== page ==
QUALITY teachers are quitting Oxfordshire schools after being priced out of the county's housing market, a report has confirmed.

Concerns about a recruitment crisis in classrooms have been compounded in new research by Oxfordshire County Council's education scrutiny committee.

Councillors visited a handful of schools to investigate why disadvantaged pupils are not catching up academically with their peers, and staff said holding onto teachers was a key issue.

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Their report, discussed at a meeting on Wednesday, said: "Schools report that recruitment of new teachers can be challenging, and that particularly after ‘growing their own’ and developing excellent teachers in their schools, they often then leave as the lack of Oxford salary-weighting makes house-buying unaffordable.

"The same housing costs that pull families into poverty also impact the retention of excellent teachers in Oxfordshire, depriving children of that expertise which has been locally nurtured.

"This disproportionately affects the experiences of vulnerable and disadvantaged children, for whom having continuity of excellent teachers through their learning may be the only aspect of stability and aspiration in their lives."

The problem is true of other key workers in the county, including healthcare staff.

Last year, Oxford University Hospitals NHS Foundation Trust lodged planning applications to expand and redevelop 144 key worker flats in Oxford, for staff at the John Radcliffe and Churchill hospitals.

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Lloyds Bank's annual affordable cities review is expected to be released this month, which compares house prices to earnings.

Oxford often ranks as the least affordable in the UK.

It maintained that unwanted title last year, when Lloyds found the average house price of £460,184 was more than 12 times the average annual earnings of £36,430.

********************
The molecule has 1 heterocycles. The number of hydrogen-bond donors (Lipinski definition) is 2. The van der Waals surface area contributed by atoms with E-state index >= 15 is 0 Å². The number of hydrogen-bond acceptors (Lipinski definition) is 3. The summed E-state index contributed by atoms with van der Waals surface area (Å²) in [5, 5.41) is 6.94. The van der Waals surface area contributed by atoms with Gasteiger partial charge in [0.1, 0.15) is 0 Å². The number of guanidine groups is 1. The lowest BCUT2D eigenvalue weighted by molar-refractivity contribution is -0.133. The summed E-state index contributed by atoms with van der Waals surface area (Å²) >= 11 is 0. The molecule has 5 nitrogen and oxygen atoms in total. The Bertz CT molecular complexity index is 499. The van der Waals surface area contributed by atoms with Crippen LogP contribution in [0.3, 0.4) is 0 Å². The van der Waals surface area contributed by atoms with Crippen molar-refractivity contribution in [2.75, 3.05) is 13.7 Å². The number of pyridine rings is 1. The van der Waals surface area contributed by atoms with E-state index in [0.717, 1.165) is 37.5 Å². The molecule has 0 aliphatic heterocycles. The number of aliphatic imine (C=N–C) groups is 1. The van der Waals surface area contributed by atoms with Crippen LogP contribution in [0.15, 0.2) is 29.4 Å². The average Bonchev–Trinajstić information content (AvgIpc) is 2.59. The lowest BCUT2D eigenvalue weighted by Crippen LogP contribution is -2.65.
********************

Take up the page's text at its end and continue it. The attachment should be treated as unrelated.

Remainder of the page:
In the committee report released this week, councillors agreed to ask the council's property services what they can proactively do regarding the 'challenge of accommodation for teachers'.

The report suggested: "Collaboration with district councils, universities, dioceses and businesses might be explored around supporting accommodation access for teachers in the county as an educational priority, due to its potential impact on attainment for the most vulnerable children in the county."

The concerns were part of a wider report discussed at a meeting of the same committee at County Hall.

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Chairman Michael Waine said at the meeting: "[The issue] is going to be taken up by the performance scrutiny committee, in a more general sense.

"It will not be specific [to teachers] because of the other key workers who are just as important."

The report cited one 'innovative' example of a solution as Oxford Diocesan Schools Board's six teacher flats at the Community of St Mary the Virgin.

The Wantage convent opened the one-bedroom flats in 2018, offering affordable rent especially for newly-qualified teachers.

Speaking at the time of the launch, the diocese said many teachers find accommodation costs in Oxfordshire 'excessive' and hailed the flats as an 'innovative step forward'.